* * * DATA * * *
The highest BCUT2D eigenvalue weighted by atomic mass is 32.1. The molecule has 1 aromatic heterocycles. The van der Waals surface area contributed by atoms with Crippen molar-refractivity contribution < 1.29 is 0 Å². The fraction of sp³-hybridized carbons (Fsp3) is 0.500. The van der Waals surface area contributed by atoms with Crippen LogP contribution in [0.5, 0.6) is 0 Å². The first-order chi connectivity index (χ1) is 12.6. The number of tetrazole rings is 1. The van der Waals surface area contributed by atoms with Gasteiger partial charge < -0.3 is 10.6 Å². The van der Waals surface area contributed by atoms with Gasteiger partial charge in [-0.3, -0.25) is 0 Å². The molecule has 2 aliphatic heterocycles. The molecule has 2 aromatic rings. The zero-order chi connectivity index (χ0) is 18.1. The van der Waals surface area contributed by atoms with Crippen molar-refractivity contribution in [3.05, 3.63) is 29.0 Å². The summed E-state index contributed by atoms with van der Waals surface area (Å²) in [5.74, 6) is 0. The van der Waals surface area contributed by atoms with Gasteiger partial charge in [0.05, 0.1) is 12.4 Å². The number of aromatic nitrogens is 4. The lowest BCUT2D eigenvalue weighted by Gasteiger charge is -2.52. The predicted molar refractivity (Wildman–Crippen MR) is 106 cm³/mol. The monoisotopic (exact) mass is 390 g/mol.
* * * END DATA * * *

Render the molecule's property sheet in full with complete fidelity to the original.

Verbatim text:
The highest BCUT2D eigenvalue weighted by atomic mass is 32.1. The molecule has 1 aromatic heterocycles. The van der Waals surface area contributed by atoms with Crippen molar-refractivity contribution < 1.29 is 0 Å². The fraction of sp³-hybridized carbons (Fsp3) is 0.500. The van der Waals surface area contributed by atoms with Crippen LogP contribution in [0.5, 0.6) is 0 Å². The first-order chi connectivity index (χ1) is 12.6. The number of tetrazole rings is 1. The van der Waals surface area contributed by atoms with Gasteiger partial charge < -0.3 is 10.6 Å². The van der Waals surface area contributed by atoms with Gasteiger partial charge in [-0.3, -0.25) is 0 Å². The molecule has 2 aliphatic heterocycles. The molecule has 2 aromatic rings. The zero-order chi connectivity index (χ0) is 18.1. The van der Waals surface area contributed by atoms with Crippen molar-refractivity contribution in [3.05, 3.63) is 29.0 Å². The summed E-state index contributed by atoms with van der Waals surface area (Å²) in [5.74, 6) is 0. The van der Waals surface area contributed by atoms with Gasteiger partial charge in [0.05, 0.1) is 12.4 Å². The number of aromatic nitrogens is 4. The lowest BCUT2D eigenvalue weighted by Gasteiger charge is -2.52. The predicted molar refractivity (Wildman–Crippen MR) is 106 cm³/mol. The monoisotopic (exact) mass is 390 g/mol.